The Pacific War Online Encyclopedia
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Chungking (Chongqing; 106.561E 29.579N) is the largest city of the Szechuan Plain, a relatively isolated region of China, which is readily accessible only through the Yangtze Gorges. It is located on a rocky promontory between the Yangtze and Kialing Rivers that has been inhabited for over 2000 years: The first walled city was built here in 320 B.C. The population in 1937 was almost 474,000, but refugees had swollen the population to about 700,000 in 1941 and to 1.05 million by 1945.
The Chinese nationalist government fled to Chungking in 1937, prior to the Pacific War, and was subject to heavy bombing throughout the war, beginning on 15 January 1939. There were particularly destructive raids on 3 and 4 May 1939 by 36 and 27 Japanese naval bombers. Some 3991 persons were kiled and 5411 homes destroyed; harbingers of the greater horrors that the world would see in the years to come. Another raid on 20 August 1940, part of a prolonged air campaign called Operation 101, involved 170 Japanese aircraft dropping incendiaries. Some 2000 tons of bombs were dropped on Chungking alone during the campaign, and destruction and loss of life soared. There was respite for the bombing only in autumn and winter, when the city was often enveloped in fog. During the three years of 1939-1941, the city was attacked 141 times, was hit by 15,000 bombs, and suffered casualties of 10,000 killed and 10,000 homes destroyed. The city above ground was reduced to little more than rubble.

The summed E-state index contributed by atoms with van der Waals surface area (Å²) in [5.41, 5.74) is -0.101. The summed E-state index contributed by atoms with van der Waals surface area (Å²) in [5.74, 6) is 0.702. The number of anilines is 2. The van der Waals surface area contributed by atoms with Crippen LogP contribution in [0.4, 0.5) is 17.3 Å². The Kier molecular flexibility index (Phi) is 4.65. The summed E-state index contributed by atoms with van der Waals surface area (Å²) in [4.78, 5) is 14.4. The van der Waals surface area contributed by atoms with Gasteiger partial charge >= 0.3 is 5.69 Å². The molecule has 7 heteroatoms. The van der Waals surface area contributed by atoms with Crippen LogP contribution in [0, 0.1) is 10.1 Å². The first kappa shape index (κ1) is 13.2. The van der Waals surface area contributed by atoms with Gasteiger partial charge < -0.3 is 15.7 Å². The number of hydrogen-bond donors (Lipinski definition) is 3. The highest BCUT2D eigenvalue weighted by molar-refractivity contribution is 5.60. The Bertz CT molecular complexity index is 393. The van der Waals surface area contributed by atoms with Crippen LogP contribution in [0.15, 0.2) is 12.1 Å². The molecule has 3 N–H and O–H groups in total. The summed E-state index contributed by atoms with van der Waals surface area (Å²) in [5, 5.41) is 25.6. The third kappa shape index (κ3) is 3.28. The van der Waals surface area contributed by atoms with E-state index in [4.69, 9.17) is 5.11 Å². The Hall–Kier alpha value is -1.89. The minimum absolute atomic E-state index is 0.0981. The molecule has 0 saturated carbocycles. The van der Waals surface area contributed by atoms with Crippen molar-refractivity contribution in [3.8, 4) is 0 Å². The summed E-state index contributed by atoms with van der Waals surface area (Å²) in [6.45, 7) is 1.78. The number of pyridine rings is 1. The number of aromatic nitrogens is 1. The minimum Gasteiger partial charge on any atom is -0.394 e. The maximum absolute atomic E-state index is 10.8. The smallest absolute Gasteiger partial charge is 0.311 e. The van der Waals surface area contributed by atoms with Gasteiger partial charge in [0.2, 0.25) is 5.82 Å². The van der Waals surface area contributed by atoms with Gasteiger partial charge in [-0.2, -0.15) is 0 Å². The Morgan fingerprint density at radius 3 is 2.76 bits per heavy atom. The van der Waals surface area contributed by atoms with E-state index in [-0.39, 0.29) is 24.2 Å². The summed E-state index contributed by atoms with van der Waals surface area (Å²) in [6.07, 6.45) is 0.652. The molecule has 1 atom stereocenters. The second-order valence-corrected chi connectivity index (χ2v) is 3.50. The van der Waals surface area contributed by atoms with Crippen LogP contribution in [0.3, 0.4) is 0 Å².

However, the caves in the rocky hills of the
city served as
raid shelters. Journalist Leland Stowe described the city thus (Larrabee
The bluff is scarred by innumerable ravines and gullies, and its limestone cliffs and hillsides sheer off and fall with startling sharpness. Yet on all sides and in every crevice drab dwellings, some with slate roofs and others of new or fading thatched straw, cling to the sudden slopes like colonies of swallows' nests.
Coal was mined in
the area (300,000 tons per year) and Chungking had something of the character of a mining town.
The Japanese planned a campaign against the city as early as 1942,
when plans were made to take the city with sixteen divisions in a five-month campaign. However, reverses at Guadalcanal and elsewhere delayed the campaign until late 1944, when Japanese success in the Ichi-go operation created a real threat of invasion by 11 Army. This required the transfer of all Chinese forces in Burma back to China to repel the offensive. Fortunately for the Allies, the liberation of Mandalay ensured that the offensive in Burma could continue without Chinese assistance.
Temperatures: Jan 49/41, Apr 73/60, Jul 93/76, Oct 71/61, record 111/29
Rainfall: Jan 4/0.6, Apr 9/3.9, Jul 6/5.6, Oct 13/4.4 == 42.9" per annum
Pearce and Smith (1990)
Peattie et al. (2011)
Romanus and Sunderland (1958)
Van Royen and Bowles (1952)
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